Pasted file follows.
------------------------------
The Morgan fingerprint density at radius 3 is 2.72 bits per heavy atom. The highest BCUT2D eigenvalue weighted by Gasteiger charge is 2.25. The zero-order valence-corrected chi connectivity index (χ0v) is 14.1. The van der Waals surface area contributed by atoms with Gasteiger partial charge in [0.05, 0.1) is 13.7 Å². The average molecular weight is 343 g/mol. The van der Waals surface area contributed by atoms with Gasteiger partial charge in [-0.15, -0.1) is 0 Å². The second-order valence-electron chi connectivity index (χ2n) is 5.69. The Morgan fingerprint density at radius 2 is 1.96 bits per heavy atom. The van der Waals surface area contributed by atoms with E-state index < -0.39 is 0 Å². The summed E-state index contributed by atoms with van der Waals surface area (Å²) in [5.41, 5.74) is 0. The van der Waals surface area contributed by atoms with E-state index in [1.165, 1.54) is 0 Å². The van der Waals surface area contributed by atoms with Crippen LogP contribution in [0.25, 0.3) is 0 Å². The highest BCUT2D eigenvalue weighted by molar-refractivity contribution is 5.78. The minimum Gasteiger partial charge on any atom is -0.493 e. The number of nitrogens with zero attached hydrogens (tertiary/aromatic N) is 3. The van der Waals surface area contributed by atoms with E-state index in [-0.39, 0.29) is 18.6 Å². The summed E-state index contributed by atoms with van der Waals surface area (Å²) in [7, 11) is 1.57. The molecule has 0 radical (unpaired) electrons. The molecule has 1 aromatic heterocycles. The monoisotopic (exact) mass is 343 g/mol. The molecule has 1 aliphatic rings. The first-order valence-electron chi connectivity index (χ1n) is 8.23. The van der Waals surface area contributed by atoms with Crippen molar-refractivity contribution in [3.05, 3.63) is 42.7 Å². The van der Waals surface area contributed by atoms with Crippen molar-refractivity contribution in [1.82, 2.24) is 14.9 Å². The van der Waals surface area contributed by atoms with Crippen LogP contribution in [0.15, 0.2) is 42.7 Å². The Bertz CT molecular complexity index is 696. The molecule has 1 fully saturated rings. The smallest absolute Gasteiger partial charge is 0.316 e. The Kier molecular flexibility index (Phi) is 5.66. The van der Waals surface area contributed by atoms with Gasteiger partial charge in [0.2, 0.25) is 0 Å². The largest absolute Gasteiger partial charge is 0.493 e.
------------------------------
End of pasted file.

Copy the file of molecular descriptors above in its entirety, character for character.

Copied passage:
The Morgan fingerprint density at radius 3 is 2.72 bits per heavy atom. The highest BCUT2D eigenvalue weighted by Gasteiger charge is 2.25. The zero-order valence-corrected chi connectivity index (χ0v) is 14.1. The van der Waals surface area contributed by atoms with Gasteiger partial charge in [0.05, 0.1) is 13.7 Å². The average molecular weight is 343 g/mol. The van der Waals surface area contributed by atoms with Gasteiger partial charge in [-0.15, -0.1) is 0 Å². The second-order valence-electron chi connectivity index (χ2n) is 5.69. The Morgan fingerprint density at radius 2 is 1.96 bits per heavy atom. The van der Waals surface area contributed by atoms with E-state index < -0.39 is 0 Å². The summed E-state index contributed by atoms with van der Waals surface area (Å²) in [5.41, 5.74) is 0. The van der Waals surface area contributed by atoms with E-state index in [1.165, 1.54) is 0 Å². The van der Waals surface area contributed by atoms with Crippen LogP contribution in [0.25, 0.3) is 0 Å². The highest BCUT2D eigenvalue weighted by molar-refractivity contribution is 5.78. The minimum Gasteiger partial charge on any atom is -0.493 e. The number of nitrogens with zero attached hydrogens (tertiary/aromatic N) is 3. The van der Waals surface area contributed by atoms with E-state index in [-0.39, 0.29) is 18.6 Å². The summed E-state index contributed by atoms with van der Waals surface area (Å²) in [7, 11) is 1.57. The molecule has 0 radical (unpaired) electrons. The molecule has 1 aromatic heterocycles. The monoisotopic (exact) mass is 343 g/mol. The molecule has 1 aliphatic rings. The first-order valence-electron chi connectivity index (χ1n) is 8.23. The van der Waals surface area contributed by atoms with Crippen molar-refractivity contribution in [3.05, 3.63) is 42.7 Å². The van der Waals surface area contributed by atoms with Crippen molar-refractivity contribution in [1.82, 2.24) is 14.9 Å². The van der Waals surface area contributed by atoms with Crippen LogP contribution in [0.15, 0.2) is 42.7 Å². The Bertz CT molecular complexity index is 696. The molecule has 1 fully saturated rings. The smallest absolute Gasteiger partial charge is 0.316 e. The Kier molecular flexibility index (Phi) is 5.66. The van der Waals surface area contributed by atoms with Gasteiger partial charge in [0.2, 0.25) is 0 Å². The largest absolute Gasteiger partial charge is 0.493 e.